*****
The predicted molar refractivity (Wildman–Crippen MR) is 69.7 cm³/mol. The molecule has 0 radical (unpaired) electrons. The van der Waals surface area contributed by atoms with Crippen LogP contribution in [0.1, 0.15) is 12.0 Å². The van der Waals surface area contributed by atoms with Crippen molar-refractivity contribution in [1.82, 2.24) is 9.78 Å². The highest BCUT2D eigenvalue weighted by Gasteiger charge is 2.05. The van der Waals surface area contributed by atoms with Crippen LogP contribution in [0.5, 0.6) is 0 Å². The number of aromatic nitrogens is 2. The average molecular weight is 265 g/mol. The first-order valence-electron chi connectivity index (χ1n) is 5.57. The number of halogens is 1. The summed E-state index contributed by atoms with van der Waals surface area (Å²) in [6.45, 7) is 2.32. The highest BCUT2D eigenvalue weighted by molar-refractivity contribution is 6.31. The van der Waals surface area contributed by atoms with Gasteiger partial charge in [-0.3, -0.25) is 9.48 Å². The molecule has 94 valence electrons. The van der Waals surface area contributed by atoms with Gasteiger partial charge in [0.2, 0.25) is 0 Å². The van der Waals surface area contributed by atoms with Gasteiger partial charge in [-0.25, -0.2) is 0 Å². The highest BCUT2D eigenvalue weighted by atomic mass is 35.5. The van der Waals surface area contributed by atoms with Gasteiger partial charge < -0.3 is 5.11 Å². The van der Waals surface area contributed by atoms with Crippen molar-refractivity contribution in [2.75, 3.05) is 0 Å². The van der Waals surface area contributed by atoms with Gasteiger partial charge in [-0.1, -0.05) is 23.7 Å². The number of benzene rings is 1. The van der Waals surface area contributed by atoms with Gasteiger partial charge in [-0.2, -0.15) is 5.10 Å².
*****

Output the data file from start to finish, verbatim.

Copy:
The predicted molar refractivity (Wildman–Crippen MR) is 69.7 cm³/mol. The molecule has 0 radical (unpaired) electrons. The van der Waals surface area contributed by atoms with Crippen LogP contribution in [0.1, 0.15) is 12.0 Å². The van der Waals surface area contributed by atoms with Crippen molar-refractivity contribution in [1.82, 2.24) is 9.78 Å². The highest BCUT2D eigenvalue weighted by Gasteiger charge is 2.05. The van der Waals surface area contributed by atoms with Crippen LogP contribution in [0.5, 0.6) is 0 Å². The number of aromatic nitrogens is 2. The average molecular weight is 265 g/mol. The first-order valence-electron chi connectivity index (χ1n) is 5.57. The number of halogens is 1. The summed E-state index contributed by atoms with van der Waals surface area (Å²) in [6.45, 7) is 2.32. The highest BCUT2D eigenvalue weighted by molar-refractivity contribution is 6.31. The van der Waals surface area contributed by atoms with Gasteiger partial charge in [-0.3, -0.25) is 9.48 Å². The molecule has 94 valence electrons. The van der Waals surface area contributed by atoms with Gasteiger partial charge in [0.2, 0.25) is 0 Å². The van der Waals surface area contributed by atoms with Gasteiger partial charge in [-0.25, -0.2) is 0 Å². The highest BCUT2D eigenvalue weighted by atomic mass is 35.5. The van der Waals surface area contributed by atoms with Gasteiger partial charge < -0.3 is 5.11 Å². The van der Waals surface area contributed by atoms with Crippen molar-refractivity contribution in [2.75, 3.05) is 0 Å². The van der Waals surface area contributed by atoms with Gasteiger partial charge in [-0.1, -0.05) is 23.7 Å². The number of benzene rings is 1. The van der Waals surface area contributed by atoms with Gasteiger partial charge in [-0.2, -0.15) is 5.10 Å².